It seems to me that the context of the word 'day' in Genesis chapter 1 is meaning the entire 24 hour period.

Question: It seems to me that the context of the word "day" in Genesis chapter 1 is meaning the entire 24 hour period and here is why.  According to Strong's, the word "evening" in Genesis chapter 1 is defined as being dusk, evening, or night. According to the way you are defining this word, you take only the "evening" definition but ignore the "night" definition when you say that the evening is from 12 noon to 6 p.m.

Answer: Of the three options, dusk, evening, or night, the only one that does not fit, is the one that you believe does fit.  Just because this is the way one has always believed does not mean it true.  Again the point here is that the choice of meaning for the word must be in harmony with all the criteria in the text.

Verse 4. To make a distinction, ‘Elohiym separated the light from the darkness.  Addressing it by name -- ‘Elohiym called the light “day”, (which is the hot period from sunrise to sunset only 12 hours); then the darkness He addressed by name, calling it “night”, (which is the period from sunset to sunrise only 12 hours).

In this context, "night" is clearly the name for darkness and not "evening". No where does Scripture state that night equals evening.

Verse 4 would not make any sense if it said, “Elohiym called the light “day”, which is the period from sunset to sunset; then the darkness He addressed by name, calling it “night”, which is the period from sunset to sunrise.  Do you see the problem?  Elohiym has just made a distinction between light and darkness, yet now we have a distinction problem.  If the “day” begins at sunset, then when does the night begin?  Do you see the problem?  Day and night never are to occupy the same space, just as light and darkness do not exist together.  So what the Creator has separated, let no man put together.

Weighty evidence defines the “Scriptural day”, this hot period of light that the Creator named “day as a twelve hour period of time. Remember, the Jews rejected Yahushua as their savior.  They rejected the New Testament which was about Yahushua.  Therefore they do not accept the following quote of Yahushua as evidence for a day.

Yahushua answered, Are there not twelve hours in the day? If any man walk in the day, he stumbleth not, because he seeth the light of this world. But if a man walk in the night, he stumbleth, because there is no light in him. John 11:9-10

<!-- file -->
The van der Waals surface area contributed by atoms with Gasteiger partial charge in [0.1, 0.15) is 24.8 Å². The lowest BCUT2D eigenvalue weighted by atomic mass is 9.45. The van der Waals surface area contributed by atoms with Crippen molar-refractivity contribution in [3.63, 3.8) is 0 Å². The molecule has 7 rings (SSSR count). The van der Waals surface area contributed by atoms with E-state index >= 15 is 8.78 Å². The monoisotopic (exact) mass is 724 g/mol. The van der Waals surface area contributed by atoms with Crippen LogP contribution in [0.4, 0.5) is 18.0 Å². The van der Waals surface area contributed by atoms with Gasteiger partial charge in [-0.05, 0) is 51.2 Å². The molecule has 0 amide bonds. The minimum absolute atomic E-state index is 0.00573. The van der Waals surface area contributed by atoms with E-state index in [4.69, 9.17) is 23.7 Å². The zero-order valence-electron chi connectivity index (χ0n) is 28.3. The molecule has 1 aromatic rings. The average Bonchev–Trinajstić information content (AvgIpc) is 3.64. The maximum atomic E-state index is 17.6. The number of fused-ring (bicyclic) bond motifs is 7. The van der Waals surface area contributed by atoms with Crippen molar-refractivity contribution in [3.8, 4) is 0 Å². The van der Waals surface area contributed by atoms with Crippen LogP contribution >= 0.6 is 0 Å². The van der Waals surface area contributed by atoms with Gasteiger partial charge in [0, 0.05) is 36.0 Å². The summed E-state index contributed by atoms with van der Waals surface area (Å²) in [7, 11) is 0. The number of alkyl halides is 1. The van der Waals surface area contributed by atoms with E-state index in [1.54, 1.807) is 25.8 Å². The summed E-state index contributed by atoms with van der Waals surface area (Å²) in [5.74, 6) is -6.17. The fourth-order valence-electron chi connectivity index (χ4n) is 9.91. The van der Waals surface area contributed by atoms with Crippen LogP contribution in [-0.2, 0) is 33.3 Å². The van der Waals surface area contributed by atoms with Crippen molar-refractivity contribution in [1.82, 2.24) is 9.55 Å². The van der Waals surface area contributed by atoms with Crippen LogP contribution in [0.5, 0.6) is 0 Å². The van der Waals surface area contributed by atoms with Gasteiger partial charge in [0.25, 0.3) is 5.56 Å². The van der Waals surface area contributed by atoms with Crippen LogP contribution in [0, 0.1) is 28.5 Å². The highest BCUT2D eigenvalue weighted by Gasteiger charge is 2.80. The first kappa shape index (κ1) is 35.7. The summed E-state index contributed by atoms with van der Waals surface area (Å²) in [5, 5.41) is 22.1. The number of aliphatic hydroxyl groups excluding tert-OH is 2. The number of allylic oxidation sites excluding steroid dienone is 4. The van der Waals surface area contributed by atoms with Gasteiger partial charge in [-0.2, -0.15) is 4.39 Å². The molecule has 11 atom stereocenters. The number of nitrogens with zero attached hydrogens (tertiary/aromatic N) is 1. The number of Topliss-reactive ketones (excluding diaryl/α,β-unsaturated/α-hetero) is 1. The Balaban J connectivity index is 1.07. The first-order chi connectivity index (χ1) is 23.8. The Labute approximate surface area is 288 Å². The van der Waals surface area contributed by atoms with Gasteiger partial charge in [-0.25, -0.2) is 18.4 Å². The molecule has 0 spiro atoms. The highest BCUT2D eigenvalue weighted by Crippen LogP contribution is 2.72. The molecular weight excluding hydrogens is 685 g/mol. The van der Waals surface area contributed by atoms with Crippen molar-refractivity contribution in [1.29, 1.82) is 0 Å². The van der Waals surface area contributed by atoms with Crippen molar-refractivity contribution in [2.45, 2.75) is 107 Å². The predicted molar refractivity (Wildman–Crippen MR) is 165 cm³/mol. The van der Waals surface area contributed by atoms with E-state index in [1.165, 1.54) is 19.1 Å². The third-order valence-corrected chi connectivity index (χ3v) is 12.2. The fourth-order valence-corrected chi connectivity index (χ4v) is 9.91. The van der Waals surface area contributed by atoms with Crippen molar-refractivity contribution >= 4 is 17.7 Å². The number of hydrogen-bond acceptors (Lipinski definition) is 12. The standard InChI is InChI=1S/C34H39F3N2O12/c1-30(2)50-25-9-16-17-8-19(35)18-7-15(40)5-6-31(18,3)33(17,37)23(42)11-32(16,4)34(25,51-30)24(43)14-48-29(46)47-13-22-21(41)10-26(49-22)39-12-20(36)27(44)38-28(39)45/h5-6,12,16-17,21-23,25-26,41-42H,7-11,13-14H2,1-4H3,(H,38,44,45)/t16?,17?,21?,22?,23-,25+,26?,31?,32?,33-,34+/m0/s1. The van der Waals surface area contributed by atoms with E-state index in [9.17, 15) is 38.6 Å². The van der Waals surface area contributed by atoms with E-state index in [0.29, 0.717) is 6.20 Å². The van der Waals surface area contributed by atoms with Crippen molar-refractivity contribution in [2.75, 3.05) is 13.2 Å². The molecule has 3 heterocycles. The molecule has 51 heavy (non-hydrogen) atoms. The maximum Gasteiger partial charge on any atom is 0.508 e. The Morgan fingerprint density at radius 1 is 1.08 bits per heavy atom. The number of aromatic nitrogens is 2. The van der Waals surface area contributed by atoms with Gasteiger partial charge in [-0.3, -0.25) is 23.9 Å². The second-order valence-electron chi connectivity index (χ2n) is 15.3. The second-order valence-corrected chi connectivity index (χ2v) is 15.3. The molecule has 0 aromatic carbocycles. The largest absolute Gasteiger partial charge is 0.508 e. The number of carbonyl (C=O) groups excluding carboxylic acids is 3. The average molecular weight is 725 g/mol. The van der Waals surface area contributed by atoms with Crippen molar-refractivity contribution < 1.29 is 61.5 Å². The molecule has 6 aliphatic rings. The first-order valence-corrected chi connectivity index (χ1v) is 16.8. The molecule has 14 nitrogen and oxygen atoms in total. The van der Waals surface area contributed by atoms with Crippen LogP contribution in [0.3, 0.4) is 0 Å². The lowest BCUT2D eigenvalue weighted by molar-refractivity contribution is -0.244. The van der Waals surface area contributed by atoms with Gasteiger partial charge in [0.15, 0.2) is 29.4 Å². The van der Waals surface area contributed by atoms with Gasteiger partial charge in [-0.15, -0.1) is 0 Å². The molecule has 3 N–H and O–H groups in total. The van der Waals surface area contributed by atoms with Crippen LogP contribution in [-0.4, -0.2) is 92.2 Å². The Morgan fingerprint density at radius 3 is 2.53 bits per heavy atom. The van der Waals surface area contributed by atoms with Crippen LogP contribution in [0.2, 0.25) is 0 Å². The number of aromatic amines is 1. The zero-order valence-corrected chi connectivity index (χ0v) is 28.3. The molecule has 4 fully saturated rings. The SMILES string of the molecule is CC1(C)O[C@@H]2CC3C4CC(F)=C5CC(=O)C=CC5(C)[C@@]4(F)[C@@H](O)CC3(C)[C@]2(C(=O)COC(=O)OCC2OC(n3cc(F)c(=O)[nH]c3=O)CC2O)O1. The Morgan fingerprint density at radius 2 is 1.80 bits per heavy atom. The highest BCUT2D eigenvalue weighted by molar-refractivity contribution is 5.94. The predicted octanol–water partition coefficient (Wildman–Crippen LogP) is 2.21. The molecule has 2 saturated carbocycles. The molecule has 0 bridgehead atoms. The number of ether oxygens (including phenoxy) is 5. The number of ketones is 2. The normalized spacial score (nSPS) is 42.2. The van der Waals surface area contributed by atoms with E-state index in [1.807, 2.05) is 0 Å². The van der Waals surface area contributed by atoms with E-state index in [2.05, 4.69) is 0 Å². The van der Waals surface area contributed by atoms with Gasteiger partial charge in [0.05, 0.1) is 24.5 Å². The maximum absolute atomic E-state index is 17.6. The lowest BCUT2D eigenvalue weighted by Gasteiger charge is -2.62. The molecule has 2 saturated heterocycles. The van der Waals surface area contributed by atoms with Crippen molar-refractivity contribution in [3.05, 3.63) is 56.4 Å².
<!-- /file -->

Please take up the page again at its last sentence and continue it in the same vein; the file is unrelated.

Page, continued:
Genesis 1:4 first divides the light from the darkness calling the “light” day and the darkness “night”. What we have here is a simplistic math equation. “Daylight” is the “sum” of this addition equation.  Genesis 1:5 goes on to state that “evening + morning = day “light”. The night is not included in this equation.  No where is there any mention that the evening = the night in this phraseology, but rather “evening added to morning” are the two halves of the daylight.  Morning represents the period of time from sunrise to noon, while evening represents the period of time from noon to sunset.

Consider the morning and evening sacrifices; they always took place during the “light” part of the day and never after dark, as a daily testimony to this truth. Also, Yahushua, the Lamb of Yahuwah, died on the cross at the moment of the evening sacrifice at the 9th hour which was a full three hours prior to sunset, again as a punctuated witness to this same truth. (For more details and illustrations, refer to video, “Three Months in a Row” Part 2.)

Bible translators were only human, who also had options as to which English word to choose to best represent the Hebrew word.  They were not always correct in the word choice they made.  The light of truth will become more apparent if Word Studies are done, which will reveal precious truth below the surface of all the errors in translation.  In order to find living treasure, all must dig deep in the mines of truth.